• as women choose forestry programs significantly less than men at university and other educational institutions, the industry has difficulties to promote forestry as a good career option for women.
  • as forestry is often perceived as a male dominated sector, women may find that their opportunities for career development may be hindered.

How to achieve more Gender Equality in the Forest Sector

Gender issues gain more and more attention across countries, levels and sectors. UNECE/FAO has identified different approaches and examples on how women can be attracted to the forest sector by policy tools, adjustments in the education system and building up networks of women in forestry. In Sweden, the Equal Opportunities Act from 1980 asks employers among other measures to strive to recruit applicants of the underrepresented sex of a certain defined working area. In addition to that, in 2004 the Ministry of Agriculture, Food and Consumer Affairs published a report about gender equality in the agricultural and forestry sectors providing data, for example, about women’s representation and income distribution. This data helped to further investigate the roots of inequality.

The role and the level of awareness of gender issues in a sector are also reflected by the role they play in education and training institutions. Courses on gender relations provide the foundation for further research on that topic. The forestry faculty of the University of Freiburg in Germany for example started to offer courses on women’s work in forestry, where female professionals shared their experiences in the forest sector with students in 1999.

Informal and formal networks can significantly contribute to the empowerment of women in the forest sector. One example of an existing network is a voluntary, non-governmental organization “Association of Women Foresters” in Slovakia, founded in 2001. Its main objectives are to protect and develop the personality of women, to organize meetings where women can exchange their views and experiences in the workforce among their peer group and to hold seminars on environmental and rural questions.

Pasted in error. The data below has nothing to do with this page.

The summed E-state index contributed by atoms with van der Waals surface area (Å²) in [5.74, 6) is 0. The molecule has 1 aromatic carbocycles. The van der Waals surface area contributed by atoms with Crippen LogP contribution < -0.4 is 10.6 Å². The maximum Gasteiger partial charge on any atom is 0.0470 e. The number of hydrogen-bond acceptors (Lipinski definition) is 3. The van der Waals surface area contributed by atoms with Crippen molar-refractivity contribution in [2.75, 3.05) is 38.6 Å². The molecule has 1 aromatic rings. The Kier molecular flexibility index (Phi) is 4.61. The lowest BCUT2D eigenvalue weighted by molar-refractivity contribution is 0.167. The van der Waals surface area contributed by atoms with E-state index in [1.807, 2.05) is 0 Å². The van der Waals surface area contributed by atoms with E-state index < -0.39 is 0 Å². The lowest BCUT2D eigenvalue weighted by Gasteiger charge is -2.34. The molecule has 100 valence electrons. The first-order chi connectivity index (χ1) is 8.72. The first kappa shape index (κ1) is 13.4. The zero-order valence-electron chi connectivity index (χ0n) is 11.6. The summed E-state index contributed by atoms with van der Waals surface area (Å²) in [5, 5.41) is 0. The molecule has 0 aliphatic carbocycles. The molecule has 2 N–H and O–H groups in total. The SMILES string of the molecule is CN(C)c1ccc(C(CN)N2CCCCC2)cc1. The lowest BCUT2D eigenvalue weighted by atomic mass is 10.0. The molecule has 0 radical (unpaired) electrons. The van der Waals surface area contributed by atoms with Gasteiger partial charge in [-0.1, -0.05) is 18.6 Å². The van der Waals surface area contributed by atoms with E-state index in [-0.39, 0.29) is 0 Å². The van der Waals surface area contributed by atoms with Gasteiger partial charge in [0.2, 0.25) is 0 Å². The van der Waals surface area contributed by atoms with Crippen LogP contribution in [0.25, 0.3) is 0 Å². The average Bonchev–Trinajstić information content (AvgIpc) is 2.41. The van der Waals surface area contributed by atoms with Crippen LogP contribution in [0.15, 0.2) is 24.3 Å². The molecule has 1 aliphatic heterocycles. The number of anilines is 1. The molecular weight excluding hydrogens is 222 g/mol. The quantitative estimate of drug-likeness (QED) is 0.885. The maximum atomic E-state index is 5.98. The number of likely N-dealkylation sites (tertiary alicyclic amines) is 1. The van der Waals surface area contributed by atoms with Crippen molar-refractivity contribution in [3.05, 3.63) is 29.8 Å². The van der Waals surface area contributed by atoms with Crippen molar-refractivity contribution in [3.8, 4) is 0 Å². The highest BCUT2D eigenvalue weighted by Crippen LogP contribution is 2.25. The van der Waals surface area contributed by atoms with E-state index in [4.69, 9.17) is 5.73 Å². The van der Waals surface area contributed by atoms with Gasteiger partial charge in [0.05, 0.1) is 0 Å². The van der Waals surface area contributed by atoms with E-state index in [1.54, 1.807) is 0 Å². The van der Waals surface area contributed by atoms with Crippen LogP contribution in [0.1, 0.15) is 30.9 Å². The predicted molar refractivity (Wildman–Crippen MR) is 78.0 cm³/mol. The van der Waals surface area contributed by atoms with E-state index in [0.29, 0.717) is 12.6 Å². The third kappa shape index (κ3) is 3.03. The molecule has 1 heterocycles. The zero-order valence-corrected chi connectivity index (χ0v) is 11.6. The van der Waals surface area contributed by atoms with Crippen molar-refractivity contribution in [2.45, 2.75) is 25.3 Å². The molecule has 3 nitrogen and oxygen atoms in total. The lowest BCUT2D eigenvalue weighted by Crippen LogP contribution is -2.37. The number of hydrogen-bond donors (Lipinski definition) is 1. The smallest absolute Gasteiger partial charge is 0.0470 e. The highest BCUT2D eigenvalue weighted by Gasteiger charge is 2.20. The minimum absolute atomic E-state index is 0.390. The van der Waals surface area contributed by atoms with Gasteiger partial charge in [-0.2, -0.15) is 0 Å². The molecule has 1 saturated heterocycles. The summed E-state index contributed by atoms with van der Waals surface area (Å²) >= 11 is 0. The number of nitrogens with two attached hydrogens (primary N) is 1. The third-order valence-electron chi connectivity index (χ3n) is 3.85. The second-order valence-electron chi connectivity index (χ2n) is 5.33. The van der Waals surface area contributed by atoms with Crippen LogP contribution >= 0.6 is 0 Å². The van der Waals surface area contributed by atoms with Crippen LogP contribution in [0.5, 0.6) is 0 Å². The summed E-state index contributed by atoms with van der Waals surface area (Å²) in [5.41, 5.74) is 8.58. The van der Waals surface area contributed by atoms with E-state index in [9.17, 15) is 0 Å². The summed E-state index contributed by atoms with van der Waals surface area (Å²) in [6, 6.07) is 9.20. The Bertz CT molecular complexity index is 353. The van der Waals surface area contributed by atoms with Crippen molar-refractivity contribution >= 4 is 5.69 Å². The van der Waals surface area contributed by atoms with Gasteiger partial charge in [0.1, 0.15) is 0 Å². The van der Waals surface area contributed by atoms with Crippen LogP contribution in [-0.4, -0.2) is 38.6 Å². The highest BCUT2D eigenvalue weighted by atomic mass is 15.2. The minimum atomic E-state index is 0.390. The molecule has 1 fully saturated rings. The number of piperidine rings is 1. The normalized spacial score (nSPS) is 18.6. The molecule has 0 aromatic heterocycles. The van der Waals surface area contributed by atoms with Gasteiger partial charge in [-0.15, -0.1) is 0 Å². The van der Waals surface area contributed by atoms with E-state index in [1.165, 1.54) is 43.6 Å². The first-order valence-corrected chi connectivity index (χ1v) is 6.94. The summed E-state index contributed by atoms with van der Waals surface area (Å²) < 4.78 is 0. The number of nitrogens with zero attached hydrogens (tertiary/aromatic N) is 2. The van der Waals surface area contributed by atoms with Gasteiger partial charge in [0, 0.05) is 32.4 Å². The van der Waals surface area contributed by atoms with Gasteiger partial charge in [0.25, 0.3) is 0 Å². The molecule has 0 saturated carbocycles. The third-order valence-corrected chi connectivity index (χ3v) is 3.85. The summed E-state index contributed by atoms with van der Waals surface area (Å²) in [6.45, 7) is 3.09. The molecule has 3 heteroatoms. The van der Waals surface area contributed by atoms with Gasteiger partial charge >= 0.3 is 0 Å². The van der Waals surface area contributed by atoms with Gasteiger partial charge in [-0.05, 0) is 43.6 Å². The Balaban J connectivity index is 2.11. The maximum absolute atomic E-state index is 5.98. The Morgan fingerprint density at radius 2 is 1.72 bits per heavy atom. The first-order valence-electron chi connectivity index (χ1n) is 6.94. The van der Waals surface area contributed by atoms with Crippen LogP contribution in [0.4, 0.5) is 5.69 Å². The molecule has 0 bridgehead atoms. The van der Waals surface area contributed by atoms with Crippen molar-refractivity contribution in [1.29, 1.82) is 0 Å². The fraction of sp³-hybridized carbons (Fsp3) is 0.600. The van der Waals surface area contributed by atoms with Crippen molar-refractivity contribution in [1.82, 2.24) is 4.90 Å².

There is a lot of work to be done in order to achieve gender equality in the forest sector. However, the first step has been made in almost all countries: the awareness that gender equality is not something that comes automatically over time, but something that requires the will and effort of all (UNECE/FAO, 2006). 



Time for Action. Changing the Gender Situation in Forestry. Report of the UNECE/FAO Team of Specialists on Gender and Forestry (2006).


FAO (2013). Forests, food security and gender: linkages, disparities and priorities for action. Retrieved from http://www.fao.org/docrep/018/mg488e/mg488e.pdf

ILO (2013). Gender Equality Tool in. Retrieved from http://www.ilo.org/public/english/bureau/gender/newsite2002/about/defin.htm

Jackson, R. M. (2016). Analyzing the Persistence of Gender Inequality: How to Think about the Origins. In: Down So Long ...: The Puzzling Persistence of Gender Inequality. Book manuscript retrieved from http://www.nyu.edu/classes/jackson/sex.and.gender/Readings/DownSoLong--Persistence&Origins.pdf

Lawrence, A. (2016). Social aspects of the forest sector workforce: a review of research in support of the Rovaniemi Action Plan. 

OECD (2012). Gender Equality in Education, Employment and Entrepreneurship: Final report to the MCM 2012. Retrieved from http://www.oecd.org/employment/50423364.pdf

UNECE/FAO (2006). Time for Action. Changing the Gender Situation in Forestry. Report of the UNECE/FAO Team of Specialists on Gender and Forestry. Retrieved from http://www.unece.org/fileadmin/DAM/timber/docs/publications-other/Time%20for%20Action_Gender%20and%20Forestry.pdf

UN Women (2015). Facts and Figures: Economic Empowerment. Retrieved from http://www.unwomen.org/en/what-we-do/economic-empowerment/facts-and-figures#notes